Gigapixel camera heralds new world of snoopery
You want detail? We got detail
If you listen very carefully, you can hear the owners of high-end digital SLRs yelling “I want it!” at their computer screens: Duke University researchers have stitched together 98 “microcameras” into a 50-gigapixel monster called AWARE 2.
As the researchers note in their paper in Nature (abstract here), “Ubiquitous gigapixel cameras may transform the central challenge of photography from the question of where to point the camera to that of how to mine the data.”
AWARE 2’s resolution is described as “five times better” than the resolution humans with 20/20 vision have.
Duke U's gigapixel behemouth
Rather than improve the optics of the camera, the researchers focused on the electronics: its 120-inch horizontal field is made of 98 individual “microcameras” each with a 14 megapixel sensor. The optics is fairly straightforward by comparison: one objective lens, with micro-lenses routing different components of the field of view to individual microcameras.
These individual images are then assembled into a single image using software.
The full spec of AWARE 2 can be found here, with a bunch of example images here. Rather than spoil the experience by trying to clip out an image, El Reg suggests readers take a look at the pic entitled “Looking Across the Atrium”, with particular attention to the resolution gauge taped to the wall away from the camera.
AWARE 2 is hardly “ready for prime time”: it’s large and heavy, with much of its bulk devoted to keeping the electronics cool. However, Duke’s researchers believe that gigapixel cameras could be a viable product within five years.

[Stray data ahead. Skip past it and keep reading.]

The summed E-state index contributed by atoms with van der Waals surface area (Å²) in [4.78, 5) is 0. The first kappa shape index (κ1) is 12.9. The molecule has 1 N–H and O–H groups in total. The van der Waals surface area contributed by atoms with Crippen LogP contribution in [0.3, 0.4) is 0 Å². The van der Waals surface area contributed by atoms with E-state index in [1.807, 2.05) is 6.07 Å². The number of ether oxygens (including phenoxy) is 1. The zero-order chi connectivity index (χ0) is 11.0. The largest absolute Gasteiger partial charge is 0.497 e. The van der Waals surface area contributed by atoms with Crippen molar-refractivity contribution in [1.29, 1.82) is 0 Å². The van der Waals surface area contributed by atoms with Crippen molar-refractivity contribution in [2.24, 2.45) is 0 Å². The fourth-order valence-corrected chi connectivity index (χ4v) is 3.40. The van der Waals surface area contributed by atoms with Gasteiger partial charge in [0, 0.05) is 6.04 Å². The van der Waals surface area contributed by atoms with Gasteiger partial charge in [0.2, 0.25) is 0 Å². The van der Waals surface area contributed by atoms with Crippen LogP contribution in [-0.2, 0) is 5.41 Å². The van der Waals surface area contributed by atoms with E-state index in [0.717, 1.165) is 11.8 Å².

The team of 50 students, researchers and engineers included contributions from the University of California San Francisco, as well as industrial partners from Rochester Photonics and Moondog Optics. ®
Those example pics are not very impressive at all.
"Rather than improve the optics of the camera, the researchers focused on the electronics"
Put a poor quality lens on any camera and you'll get crap definition.
Which, looking at those examples, is precisely what they got.
4 x 5 black and white film for me, please
A couple of gigabytes per image is more than I can use in most contexts, and I can still have the two most useful parts of a camera so sadly lacking in most modern (i.e. since 1950) cameras: tilt and shift by default on the lens.
Does this take standard sd card or micro?
> Those example pics are not very impressive at all.
No, neither were early digital photographs compared to film. However, even in the infancy of digital photography, (thousands of pixels, hundreds of thousands of dollars) there were scenarios in which it was used - such as astronomy.
This is a prototype. Click through their links to 'Evolution of Image Quality' to see how far they have come and how they consider this a work in progress.
It seems that many of us here have been spoilt by those photo-stitched giga-pixel images of London and the like.